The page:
Canadian emissions continue to climb

Canada has announced that its 1999 output of greenhouse gases was 15% higher than in 1990 but says it can still meet its emission target set under the Kyoto Protocol, which environmentalists say is mission impossible.

Although the level of emissions in 1999 is 4% lower than the previous figure (see related story), there is still a long way to go before Canada meets its agreed 6% reduction in 1990’s greenhouse gas levels by 2008-12. However, the government points out that since 1996, the overall greenhouse gas (GHG) intensity of the Canadian economy – a measure of the amount of GHGs emitted per unit of economic activity – has improved significantly, with 1999’s 3% improvement the largest to date. While in 1995, GHG emissions grew by 2.6% for economic growth of 3.0%, in 1999 GHG emissions grew by 1.4% while the economy grew by 4.5%. If economic growth had not been so marked, emissions reductions would have been seen, the government says.

Total emissions of all GHGs in 1999 were 699 megatonnes measured in units of CO2 equivalent, with factors affecting emission growth in recent years including increases in coal consumption for electricity and steam generation, growth in fossil fuel production (largely for export), and increases in Canadian transportation energy consumption. It is estimated that in 1999, over 45 megatonnes of CO2 equivalent released was attributable to the export of fossil fuels, with natural gas contributing twice that of crude oil, the environment ministry says.

Overall, releases from electricity and heat generation increased by more than 24%, fossil fuel industries’ emissions grew by 26% and GHGs from transport, driven by increases in trucking activity and the number of private Sport Utility Vehicles (SUVs) and vans on the road, rose by 24%. Emissions from light duty trucks, which include pick-up trucks, SUVs and vans, have increased by 57% since 1990, while emissions from cars have actually decreased 7%. The Canadian vehicle fleet is growing and shifting towards more light duty trucks that, on average, emit 40% more GHGs per kilometre than cars, the ministry says.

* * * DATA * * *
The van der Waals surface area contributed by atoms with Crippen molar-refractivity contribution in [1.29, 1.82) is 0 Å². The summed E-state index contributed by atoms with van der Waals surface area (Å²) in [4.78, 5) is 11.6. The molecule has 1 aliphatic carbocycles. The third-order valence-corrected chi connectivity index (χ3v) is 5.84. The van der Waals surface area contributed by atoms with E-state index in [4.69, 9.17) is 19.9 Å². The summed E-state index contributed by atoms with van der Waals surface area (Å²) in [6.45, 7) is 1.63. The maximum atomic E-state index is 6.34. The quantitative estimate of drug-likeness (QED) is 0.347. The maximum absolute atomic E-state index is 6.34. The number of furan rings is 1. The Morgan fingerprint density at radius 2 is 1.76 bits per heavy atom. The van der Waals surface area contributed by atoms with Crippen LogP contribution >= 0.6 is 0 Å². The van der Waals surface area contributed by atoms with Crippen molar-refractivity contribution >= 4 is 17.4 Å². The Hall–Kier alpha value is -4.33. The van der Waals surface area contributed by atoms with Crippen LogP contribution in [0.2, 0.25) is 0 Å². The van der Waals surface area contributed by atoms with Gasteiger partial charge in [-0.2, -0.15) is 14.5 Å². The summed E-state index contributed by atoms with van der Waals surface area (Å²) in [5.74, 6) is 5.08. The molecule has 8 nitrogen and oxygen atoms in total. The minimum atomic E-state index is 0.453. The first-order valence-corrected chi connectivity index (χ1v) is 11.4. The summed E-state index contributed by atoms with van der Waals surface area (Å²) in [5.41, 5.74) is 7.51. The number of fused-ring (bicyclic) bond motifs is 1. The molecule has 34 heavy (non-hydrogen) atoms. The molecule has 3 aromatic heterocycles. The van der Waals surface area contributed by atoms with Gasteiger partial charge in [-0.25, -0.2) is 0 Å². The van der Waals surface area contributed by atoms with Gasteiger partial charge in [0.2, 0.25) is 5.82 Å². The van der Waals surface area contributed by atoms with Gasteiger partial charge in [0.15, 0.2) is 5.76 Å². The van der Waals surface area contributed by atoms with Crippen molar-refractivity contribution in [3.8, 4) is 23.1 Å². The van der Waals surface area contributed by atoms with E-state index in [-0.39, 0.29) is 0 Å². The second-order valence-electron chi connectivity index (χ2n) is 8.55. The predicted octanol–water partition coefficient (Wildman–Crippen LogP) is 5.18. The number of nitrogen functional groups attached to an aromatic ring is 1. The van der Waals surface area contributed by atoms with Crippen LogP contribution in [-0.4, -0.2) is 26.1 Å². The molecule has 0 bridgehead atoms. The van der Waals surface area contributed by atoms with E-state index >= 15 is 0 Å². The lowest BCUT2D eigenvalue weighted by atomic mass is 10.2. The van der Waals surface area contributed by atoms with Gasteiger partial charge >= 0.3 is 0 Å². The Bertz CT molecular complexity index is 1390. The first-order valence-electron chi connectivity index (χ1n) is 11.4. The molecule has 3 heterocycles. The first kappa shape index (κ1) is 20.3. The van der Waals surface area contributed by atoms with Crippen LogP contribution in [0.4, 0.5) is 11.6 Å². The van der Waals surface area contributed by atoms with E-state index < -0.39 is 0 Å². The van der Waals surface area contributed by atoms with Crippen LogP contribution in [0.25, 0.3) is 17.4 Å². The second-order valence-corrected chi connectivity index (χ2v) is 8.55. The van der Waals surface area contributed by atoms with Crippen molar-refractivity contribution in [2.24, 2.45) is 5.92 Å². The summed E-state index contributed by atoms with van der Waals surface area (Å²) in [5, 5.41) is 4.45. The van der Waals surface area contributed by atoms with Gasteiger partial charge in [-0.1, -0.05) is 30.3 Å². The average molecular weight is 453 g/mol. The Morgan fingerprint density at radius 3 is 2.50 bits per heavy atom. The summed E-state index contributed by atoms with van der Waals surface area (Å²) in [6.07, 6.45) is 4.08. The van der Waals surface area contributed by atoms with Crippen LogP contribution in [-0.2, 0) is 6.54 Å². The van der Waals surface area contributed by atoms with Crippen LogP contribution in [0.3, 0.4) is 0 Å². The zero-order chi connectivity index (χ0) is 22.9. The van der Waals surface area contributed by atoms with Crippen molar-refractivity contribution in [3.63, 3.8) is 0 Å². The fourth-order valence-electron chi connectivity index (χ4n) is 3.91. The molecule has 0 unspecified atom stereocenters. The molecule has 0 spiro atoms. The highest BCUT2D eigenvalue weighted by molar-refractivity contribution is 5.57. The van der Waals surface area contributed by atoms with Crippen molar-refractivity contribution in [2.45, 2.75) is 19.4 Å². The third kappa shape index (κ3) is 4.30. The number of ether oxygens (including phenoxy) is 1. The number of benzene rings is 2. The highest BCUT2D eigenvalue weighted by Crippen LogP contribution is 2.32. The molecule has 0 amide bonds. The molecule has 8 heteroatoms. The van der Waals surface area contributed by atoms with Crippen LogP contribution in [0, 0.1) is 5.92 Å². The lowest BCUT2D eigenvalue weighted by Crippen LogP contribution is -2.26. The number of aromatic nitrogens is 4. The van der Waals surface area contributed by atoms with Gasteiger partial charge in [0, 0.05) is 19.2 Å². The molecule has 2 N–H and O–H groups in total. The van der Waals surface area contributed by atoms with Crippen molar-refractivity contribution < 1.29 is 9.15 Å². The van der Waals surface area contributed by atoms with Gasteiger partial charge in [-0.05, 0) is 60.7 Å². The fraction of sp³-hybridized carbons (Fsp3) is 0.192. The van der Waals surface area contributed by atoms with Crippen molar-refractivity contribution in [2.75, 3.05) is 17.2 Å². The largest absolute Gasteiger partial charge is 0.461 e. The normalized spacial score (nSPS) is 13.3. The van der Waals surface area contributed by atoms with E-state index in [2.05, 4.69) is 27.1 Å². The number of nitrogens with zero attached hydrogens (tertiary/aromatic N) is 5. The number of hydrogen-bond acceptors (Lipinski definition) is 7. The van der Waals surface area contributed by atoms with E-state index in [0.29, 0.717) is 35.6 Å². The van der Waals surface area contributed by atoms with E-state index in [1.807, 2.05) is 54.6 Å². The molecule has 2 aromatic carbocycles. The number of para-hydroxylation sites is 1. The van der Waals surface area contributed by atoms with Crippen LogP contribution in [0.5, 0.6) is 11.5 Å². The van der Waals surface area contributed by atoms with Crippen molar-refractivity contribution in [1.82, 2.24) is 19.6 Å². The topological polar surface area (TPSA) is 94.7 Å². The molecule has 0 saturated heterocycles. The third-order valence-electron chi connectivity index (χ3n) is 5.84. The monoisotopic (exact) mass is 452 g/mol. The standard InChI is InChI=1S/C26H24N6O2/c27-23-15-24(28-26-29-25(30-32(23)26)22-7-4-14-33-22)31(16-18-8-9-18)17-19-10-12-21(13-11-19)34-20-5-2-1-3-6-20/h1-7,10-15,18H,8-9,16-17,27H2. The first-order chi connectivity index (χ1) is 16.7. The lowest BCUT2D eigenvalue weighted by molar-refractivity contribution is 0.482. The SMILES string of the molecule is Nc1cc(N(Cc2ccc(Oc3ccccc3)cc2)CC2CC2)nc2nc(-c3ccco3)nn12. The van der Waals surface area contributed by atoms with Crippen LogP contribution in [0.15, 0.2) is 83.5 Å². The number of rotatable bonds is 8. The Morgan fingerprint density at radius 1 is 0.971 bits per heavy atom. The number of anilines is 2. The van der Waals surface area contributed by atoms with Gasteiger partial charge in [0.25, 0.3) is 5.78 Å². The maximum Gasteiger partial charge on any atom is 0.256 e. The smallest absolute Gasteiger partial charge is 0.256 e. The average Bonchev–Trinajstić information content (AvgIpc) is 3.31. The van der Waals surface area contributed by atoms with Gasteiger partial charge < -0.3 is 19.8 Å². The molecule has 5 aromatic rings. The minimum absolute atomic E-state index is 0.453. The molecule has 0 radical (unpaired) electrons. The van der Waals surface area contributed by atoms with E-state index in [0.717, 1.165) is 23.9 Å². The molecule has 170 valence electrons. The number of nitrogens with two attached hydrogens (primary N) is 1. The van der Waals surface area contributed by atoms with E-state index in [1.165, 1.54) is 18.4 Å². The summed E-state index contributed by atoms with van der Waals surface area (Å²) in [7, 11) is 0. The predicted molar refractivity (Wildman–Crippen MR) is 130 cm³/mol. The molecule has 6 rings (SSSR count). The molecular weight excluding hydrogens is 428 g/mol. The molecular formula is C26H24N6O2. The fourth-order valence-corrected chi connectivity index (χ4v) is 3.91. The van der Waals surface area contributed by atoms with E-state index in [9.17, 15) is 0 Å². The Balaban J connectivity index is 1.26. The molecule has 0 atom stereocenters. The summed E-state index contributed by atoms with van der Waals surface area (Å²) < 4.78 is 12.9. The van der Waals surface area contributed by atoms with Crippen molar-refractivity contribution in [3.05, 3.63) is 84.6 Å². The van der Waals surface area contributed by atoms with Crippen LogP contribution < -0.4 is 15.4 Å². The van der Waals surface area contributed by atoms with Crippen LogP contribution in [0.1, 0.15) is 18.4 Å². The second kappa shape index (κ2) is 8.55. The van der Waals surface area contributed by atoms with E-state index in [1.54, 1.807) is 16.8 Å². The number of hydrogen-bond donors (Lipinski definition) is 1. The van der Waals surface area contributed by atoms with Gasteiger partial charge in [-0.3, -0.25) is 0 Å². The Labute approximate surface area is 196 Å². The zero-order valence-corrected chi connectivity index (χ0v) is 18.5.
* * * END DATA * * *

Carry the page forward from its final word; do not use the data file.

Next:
Emissions from energy consumption in manufacturing have dropped slightly since 1990, even though the sector grew 32% by 1999. This has occurred primarily as a result of improved energy efficiency within advanced products and services (such as electronic, automotive and aerospace) and other manufacturing industries. Emissions from the production of adipic acid during the manufacture of nylon have dropped considerably since 1996, due to process improvements, which will reduce emissions in the industrial sector by 10 megatonnes.

The government insists that its recently implemented, Action Plan 2000 (see related story and related story will reduce Canada’s GHG emissions by about 65 megatonnes per year until 2012, will take the nation one third of the way to our Kyoto target.

Environmental groups, however, are now beginning to see Kyoto targets as impossible to achieve. “Canada is the only country in the Organisation for Economic Co-operation and Development where there is no federal government involvement in urban transport,” said the NGO, Sierra Club of Canada, which is also concerned about fuel production. “The concern we have is the reliance on coal for electrical generation. We clearly are not seeing yet the new technologies of clean coal being spread widely.”

“I’m not sure [Environment Minister] Anderson is being very honest with the public,” commented Greenpeace. “Either he’s been misinformed or he is misinforming us. They’ve been saying it will get better since 1992 and in fact our emissions are growing. I don’t see anything Canada has put on the table which is going to change that.”

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